BARRON — Elizabeth Smart couldn’t escape her fame.
Returning to her Salt Lake City home after she was abducted and held captive for nine months as a teenager in 2003, Smart was recognized by strangers at the grocery store and saw her own face on magazine covers. She’d survived horrors, but then she had to begin another journey.
“I thought I could just go back to who I was before I was kidnapped ... I didn’t know at that point in time that I would never be that girl ever again, and that was one of the hardest things coming home,” Smart told a crowd of about 1,300 jammed into the Barron high school gymnasium on Friday night — a community trying to understand how they could best support their own famous kidnapping victim, Jayme Closs.
Few other people in the world have any idea what it is like to be Jayme Closs, snatched at age 13 from her home outside Barron five months ago, her captor shooting both of her parents before dragging her into his trunk, her mouth, wrists and angles taped.
Closs escaped nearly three months later a cabin in Gordon when her captor left for a while and she ran outside and approached a neighbor walking her dog. Jake Patterson, 21, was soon arrested and is being held on charges of murder, kidnapping and armed burglary.
Smart, now a 31-year-old wife, mother of three and advocate for child victims, offered some insight to the community over a few days, capped by a speech that captivated the crowd. It was part of her broader effort to raise awareness and help child crime victims and their families through speaking engagements, books and her Elizabeth Smart Foundation.
Smart said she was inspired by the outpouring of support in Barron, and inspired by the strength of the girl they have rallied around.
It’s a time for reclaiming “all of your lives, because this has touched so many people,” Smart said.
She wanted people to understand what it was like to be a victim, she said, before telling details of her own horrific story. She was snatched from her bedroom, taken into a mountain camp and raped repeatedly by a man who proclaimed that she was his wife, while another woman stood by. Authorities found Smart and her captors walking on the streets of Sandy, Utah, after people recognized the couple from media reports.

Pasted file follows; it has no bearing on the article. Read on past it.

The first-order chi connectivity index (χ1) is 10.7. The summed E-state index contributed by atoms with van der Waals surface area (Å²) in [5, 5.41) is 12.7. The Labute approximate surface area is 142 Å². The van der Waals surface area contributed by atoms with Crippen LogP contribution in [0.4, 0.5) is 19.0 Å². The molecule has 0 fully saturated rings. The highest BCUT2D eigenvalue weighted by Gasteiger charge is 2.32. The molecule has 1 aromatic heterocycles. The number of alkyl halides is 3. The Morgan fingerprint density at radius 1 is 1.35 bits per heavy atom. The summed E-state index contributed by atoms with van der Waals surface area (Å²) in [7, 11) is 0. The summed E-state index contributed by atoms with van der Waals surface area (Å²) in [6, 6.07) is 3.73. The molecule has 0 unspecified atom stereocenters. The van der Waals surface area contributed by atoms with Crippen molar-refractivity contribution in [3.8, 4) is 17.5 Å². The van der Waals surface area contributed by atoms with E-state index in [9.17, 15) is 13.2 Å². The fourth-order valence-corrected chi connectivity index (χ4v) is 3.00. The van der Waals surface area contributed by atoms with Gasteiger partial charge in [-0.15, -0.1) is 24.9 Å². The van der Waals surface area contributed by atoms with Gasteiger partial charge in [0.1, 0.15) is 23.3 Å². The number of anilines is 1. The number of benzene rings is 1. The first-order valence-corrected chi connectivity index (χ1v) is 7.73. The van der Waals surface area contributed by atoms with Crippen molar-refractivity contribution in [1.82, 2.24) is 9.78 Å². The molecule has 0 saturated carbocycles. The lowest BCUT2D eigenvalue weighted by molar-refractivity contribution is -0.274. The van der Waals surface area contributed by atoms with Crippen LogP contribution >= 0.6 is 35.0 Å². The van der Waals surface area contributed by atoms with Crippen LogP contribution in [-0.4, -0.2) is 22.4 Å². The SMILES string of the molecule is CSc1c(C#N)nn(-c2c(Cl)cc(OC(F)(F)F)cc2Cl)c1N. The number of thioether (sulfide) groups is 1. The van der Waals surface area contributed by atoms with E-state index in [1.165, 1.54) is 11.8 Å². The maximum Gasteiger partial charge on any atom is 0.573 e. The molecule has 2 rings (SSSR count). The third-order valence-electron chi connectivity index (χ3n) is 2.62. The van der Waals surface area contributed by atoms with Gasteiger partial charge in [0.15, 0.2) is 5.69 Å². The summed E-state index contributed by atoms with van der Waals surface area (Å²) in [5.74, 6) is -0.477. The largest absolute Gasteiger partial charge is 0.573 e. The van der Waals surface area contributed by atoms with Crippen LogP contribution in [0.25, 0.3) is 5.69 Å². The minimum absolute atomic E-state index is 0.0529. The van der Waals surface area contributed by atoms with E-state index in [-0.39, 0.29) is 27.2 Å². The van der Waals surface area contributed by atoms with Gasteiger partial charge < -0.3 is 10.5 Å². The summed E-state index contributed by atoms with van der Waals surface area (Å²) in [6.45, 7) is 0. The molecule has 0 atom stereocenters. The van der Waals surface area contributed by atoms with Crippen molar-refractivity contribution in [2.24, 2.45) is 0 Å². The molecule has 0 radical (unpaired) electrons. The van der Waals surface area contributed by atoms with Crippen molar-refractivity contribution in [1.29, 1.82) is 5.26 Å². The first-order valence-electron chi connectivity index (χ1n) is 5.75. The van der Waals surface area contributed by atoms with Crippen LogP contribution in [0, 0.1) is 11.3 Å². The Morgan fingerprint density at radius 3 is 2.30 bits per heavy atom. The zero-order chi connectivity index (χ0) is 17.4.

At first, Smart said, she was terrified to even admit who she was to police, because her captors had threatened they would harm her family if she ever told.
After Smart returned home, she said, people asked her why she didn’t scream, why she didn’t run.
“I want to take a second and tell you you should never ask a victim a question that starts with the words ‘Why didn’t you,’ because they hear ‘You should have,’?” Smart said.
In reality, she said, whatever the survivor did was the right thing. They survived.
Smart gently offered other tips, too:
What should acquaintances or strangers do if they happen to bump into her in town?
“If you see her, it’s OK to smile, but don’t stare,” Smart advised. “If you see her, it’s OK to walk by and just let her go on her way. If you feel compelled to talk to her, write her a letter, and she can choose to read it whenever she’s ready.”
And as much as people want to keep publicly showing support for the girl throughout town, she said, it’s OK to take down “Welcome home, Jayme” signs that dot businesses and churches.
It was the kind of advice the community needed now, a couple of months after Closs escaped, said Barron School Board member Dan McNeil. “We have to give her space,” he said. “Give her support, but do it in a respectful way.”
Patterson is scheduled to appear in court on March 27. He wrote in a letter to a KARE 11 television reporter recently that he intends to plead guilty.
“I’m not glad that this happened, but I’m so glad that she has you,” Smart told the crowd. “All of you have come out tonight because you care so much.”
Smart said Jayme Closs “will reclaim her life. She will go on to become an extraordinary woman. Whether she ever decides to tell her story publicly or not, that is her choice.”
The Associated Press contributed to this report.